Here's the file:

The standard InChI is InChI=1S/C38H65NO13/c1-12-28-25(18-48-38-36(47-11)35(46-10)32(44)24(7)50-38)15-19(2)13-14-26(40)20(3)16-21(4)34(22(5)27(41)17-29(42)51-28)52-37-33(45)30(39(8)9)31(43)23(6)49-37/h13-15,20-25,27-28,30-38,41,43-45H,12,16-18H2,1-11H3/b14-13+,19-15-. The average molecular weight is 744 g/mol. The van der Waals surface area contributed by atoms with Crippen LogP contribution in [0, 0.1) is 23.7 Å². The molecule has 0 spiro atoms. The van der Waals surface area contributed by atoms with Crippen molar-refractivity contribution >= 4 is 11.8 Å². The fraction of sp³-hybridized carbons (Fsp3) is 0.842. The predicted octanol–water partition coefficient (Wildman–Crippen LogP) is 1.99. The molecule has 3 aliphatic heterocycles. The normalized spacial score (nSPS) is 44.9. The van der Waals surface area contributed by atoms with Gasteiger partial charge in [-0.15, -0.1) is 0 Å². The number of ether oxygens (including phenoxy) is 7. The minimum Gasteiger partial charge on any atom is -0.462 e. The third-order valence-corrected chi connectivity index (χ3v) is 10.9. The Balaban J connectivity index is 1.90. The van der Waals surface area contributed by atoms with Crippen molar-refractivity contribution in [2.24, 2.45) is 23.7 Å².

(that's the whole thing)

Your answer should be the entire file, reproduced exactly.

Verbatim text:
The standard InChI is InChI=1S/C38H65NO13/c1-12-28-25(18-48-38-36(47-11)35(46-10)32(44)24(7)50-38)15-19(2)13-14-26(40)20(3)16-21(4)34(22(5)27(41)17-29(42)51-28)52-37-33(45)30(39(8)9)31(43)23(6)49-37/h13-15,20-25,27-28,30-38,41,43-45H,12,16-18H2,1-11H3/b14-13+,19-15-. The average molecular weight is 744 g/mol. The van der Waals surface area contributed by atoms with Crippen LogP contribution in [0, 0.1) is 23.7 Å². The molecule has 0 spiro atoms. The van der Waals surface area contributed by atoms with Crippen molar-refractivity contribution >= 4 is 11.8 Å². The fraction of sp³-hybridized carbons (Fsp3) is 0.842. The predicted octanol–water partition coefficient (Wildman–Crippen LogP) is 1.99. The molecule has 3 aliphatic heterocycles. The normalized spacial score (nSPS) is 44.9. The van der Waals surface area contributed by atoms with Gasteiger partial charge in [-0.15, -0.1) is 0 Å². The number of ether oxygens (including phenoxy) is 7. The minimum Gasteiger partial charge on any atom is -0.462 e. The third-order valence-corrected chi connectivity index (χ3v) is 10.9. The Balaban J connectivity index is 1.90. The van der Waals surface area contributed by atoms with Crippen molar-refractivity contribution in [2.24, 2.45) is 23.7 Å².